Media name candidates for U.S. Homeland Security Secretary
Two new names have emerged as possible candidates for Department of Homeland Security secretary under President-elect Donald Trump, including a retired Marine general who clashed with the Obama administration over women in combat and plans to close the prison at Guantanamo Bay, people familiar with the selection process said Monday, according to The Washington Post.
Marine Gen. John F. Kelly, who retired this year as chief of U.S. Southern Command, is under consideration for the critical homeland security post, the people said. Also under consideration is Frances Townsend, a top homeland security and counterterrorism official in the George W. Bush administration, they said, The Washington Post reported.
Kelly, a widely respected military officer who served for more than 40 years, opposed the administration's failed plans to close Guantanamo and has strongly defended how the military treats detainees, telling The Washington Post in 2014 that criticism of their treatment by human rights groups and others was "foolishness."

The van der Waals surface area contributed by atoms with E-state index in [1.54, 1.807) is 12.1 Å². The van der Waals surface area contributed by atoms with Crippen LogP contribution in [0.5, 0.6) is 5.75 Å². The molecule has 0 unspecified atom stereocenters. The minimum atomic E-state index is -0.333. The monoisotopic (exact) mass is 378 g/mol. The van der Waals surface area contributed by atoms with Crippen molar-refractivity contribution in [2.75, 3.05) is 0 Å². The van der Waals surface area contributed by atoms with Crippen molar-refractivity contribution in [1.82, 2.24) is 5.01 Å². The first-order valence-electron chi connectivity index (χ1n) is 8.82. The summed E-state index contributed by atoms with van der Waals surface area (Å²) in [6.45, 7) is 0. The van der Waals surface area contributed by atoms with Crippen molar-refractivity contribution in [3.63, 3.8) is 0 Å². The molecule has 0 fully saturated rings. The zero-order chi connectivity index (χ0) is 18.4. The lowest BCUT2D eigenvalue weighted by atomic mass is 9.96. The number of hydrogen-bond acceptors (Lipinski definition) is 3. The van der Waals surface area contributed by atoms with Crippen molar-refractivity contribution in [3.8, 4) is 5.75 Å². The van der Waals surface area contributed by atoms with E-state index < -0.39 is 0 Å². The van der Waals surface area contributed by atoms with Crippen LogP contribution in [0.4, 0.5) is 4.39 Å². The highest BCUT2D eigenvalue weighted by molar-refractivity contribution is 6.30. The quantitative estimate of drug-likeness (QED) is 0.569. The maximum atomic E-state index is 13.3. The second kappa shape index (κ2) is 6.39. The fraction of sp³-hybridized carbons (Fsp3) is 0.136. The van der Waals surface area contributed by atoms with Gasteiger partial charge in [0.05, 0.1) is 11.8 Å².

Read alsoTrump names pro-Ukraine CIA DirectorHe also publicly expressed concerns over the Pentagon's order in December that for the first time opened all jobs in combat units to women, including the most elite forces such as the Navy SEALs.
Kelly, whose son died in Afghanistan fighting the Taliban, met with Trump and Vice President-elect Mike Pence on Sunday. A statement from Trump's transition team said the three "had a frank discussion about the global national security situation," along with Kelly's experience running the Southern Command. People familiar with the selection process said Trump's team is interested in Kelly's experience with the Southern border, where Trump wants to build his controversial wall to keep out illegal immigrants.
Read alsoDonald Trump outlines policy plans for first 100 days in officeTownsend, who served as assistant to Bush for homeland security and counterterrorism, also held senior positions during 13 years at the Justice Department, including counsel to the attorney general for intelligence policy. If selected for DHS, she could also help Trump counter allegations that his Cabinet picks so far have lacked diversity.